scholarships are great, and to provide that, but also, I believe that there are some brands that white yet cannot benefit. Because they are not ready. And the only thing that you’re gonna do is if you go to those places, you get those connections, you’re gonna get burned. In regards,

Kelly Kovack  19:29

it’s true, but I think Listen, we’ve, I mean, I remember I remember when I was doing the bliss catalog, I had no idea what I had no idea what I was doing. None of us did. And I used to go to direct mail events. And people would look at me like I was absolutely from another planet because they’re like, Well, you don’t have product on the page. Or you don’t have product on the cover. How can you you’re not going to sell anything. You know, you’re not even thinking about like products. per square inch. And, you know, so we were doing something totally different. Yeah. So I’ve been that person. And I think, you know, I think you don’t you if you’re not exposed to the information, you can’t gain the information.

Lara Schmoisman  20:15

Absolutely. But there, I feel like there are stages. And like, for example, you get into your reading industry, you need personal to understand and not just a wish of having a product, what in paddles to have a product, what are the steps that you need to have a product, you cannot go and ask for finance or talk to investors. And sometimes it’s great to have those contacts, but you can burn relationships to, to jump ship too fast.

Kelly Kovack  20:43

No, that you’re absolutely right. I think, you know, unfortunately, I think there’s a narrative that’s been happening in the beauty industry. That, listen, the bar to entry for launching a beauty brand has never been lower. It’s very easy to throw up a website to wrap some labels on a product and you’re in business. But I mean, in my 25 years, it’s also been never been more expensive to launch.

Lara Schmoisman  21:12

Yes, because right now we have all the issues with shipping manufacturing.

Kelly Kovack  21:18

Yeah, not only that just competing period, you know, like, the couple brands I launched, I launched in Barney’s. We were self funded, it was possible to launch a self funded brand today to compete at Alta or Sephora or a Target or Walmart. I mean, you’re talking about, you’re talking about a lot of money to really succeed. But that being said, I think that there’s often the brands that they’re also brands that are successful in a different way, right, raising a ton of money at some insane valuation has become sort of some metric of success. But there’s a complete other success for listen, if you can launch a beauty brand, and you’ve off of that revenue, you can pay your mortgage and send your kids to college. That success.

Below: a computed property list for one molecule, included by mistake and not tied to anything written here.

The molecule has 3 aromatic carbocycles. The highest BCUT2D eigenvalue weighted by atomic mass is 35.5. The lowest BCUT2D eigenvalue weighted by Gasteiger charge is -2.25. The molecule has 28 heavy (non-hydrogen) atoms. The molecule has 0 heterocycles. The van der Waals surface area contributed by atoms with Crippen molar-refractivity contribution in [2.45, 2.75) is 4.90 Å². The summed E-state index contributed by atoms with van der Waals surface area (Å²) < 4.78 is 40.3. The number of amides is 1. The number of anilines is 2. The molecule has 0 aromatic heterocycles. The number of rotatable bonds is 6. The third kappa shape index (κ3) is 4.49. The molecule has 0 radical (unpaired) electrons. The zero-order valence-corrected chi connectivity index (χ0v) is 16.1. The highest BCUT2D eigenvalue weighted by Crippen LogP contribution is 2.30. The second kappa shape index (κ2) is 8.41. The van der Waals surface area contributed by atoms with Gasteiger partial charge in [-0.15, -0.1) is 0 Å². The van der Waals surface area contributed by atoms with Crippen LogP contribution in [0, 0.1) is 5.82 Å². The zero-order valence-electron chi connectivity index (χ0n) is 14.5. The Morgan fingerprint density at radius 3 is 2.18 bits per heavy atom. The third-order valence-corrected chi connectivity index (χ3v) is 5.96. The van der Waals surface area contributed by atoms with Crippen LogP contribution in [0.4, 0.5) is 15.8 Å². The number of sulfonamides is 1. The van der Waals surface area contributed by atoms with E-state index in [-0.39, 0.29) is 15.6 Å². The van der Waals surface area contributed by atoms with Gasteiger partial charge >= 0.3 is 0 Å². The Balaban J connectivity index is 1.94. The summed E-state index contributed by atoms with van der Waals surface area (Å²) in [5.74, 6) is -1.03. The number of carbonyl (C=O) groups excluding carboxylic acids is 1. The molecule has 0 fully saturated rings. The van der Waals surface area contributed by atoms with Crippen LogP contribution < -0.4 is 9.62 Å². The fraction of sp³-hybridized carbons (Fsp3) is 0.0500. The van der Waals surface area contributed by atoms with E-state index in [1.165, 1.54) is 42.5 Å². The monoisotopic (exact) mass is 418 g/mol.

Lara Schmoisman  22:12

Gotcha. Either the dancing,

Kelly Kovack  22:14

yeah. You know, and there are a lot of people who, you know, maybe they have a brand that does a million dollars, and it, they can live off of that. And

Lara Schmoisman  22:27

as long as your product cost distribution marketing doesn’t cost you more than that. You’re fine. Yeah.

Kelly Kovack  22:33

I mean, there’s lots of ways to distribute products. So I mean, listen, I think that I think there has been this formula, which is launch a brand raise money, choose your retailer of choice scale, raise more money and hope for a strategic exit. But that’s not the only path to launching a brand.

Lara Schmoisman  22:55

And also the industry is changing a little bit in that regard. Because when there are a lot of big brands now that they can absorb that your product, but then your product can disappear too, because they absorb it under your brand. So there are risks that you will be taking, and whatever path you need to go, I have two questions for you actually, what’s going on with influencer actors on everyone having their beauty line?

Kelly Kovack  23:23

Listen, I mean, you know, I know there’s been there are a lot of people who feel like, there’s not a place in the beauty industry for them. And those people should invest in their brands, rather than launching their own brands. I’m of the mindset of, listen, if you I don’t care if you’re an influencer or a celebrity, you have sort of a leg up in some respect, you probably have easier access to capital, you have ostensibly a community that you can leverage. But beyond that, it’s still really hard to build a business.

Lara Schmoisman  24:04

And also, you need to be quality products, because you might be selling ones. And if it’s not quality, and it doesn’t resolve an issue for someone or a problem that they they’re not gonna buy it again.

Kelly Kovack  24:16

Yeah, I mean, I think the having quality products is sort of if you don’t have that you don’t have a business. But I also think that you also have to build a brand. And so listen, I think anyone who wants to, you know, throw their hat in the ring. We’re supposed to be inclusive, so why not right. But I do think that there is going to be, there’s going to be sort of this calling that happens. It happened during the last recession. There are a lot of brands that have no reason to exist. There was a lot of free money around it was pretty easy. And now you know it’s more more difficult. And so I think creators are I think creators are an they’re not going anywhere. I mean, my eight year old niece has these two favorite influencers, and all she wanted for Christmas was their merch. So that tells you something like the hardest.

Lara Schmoisman  25:17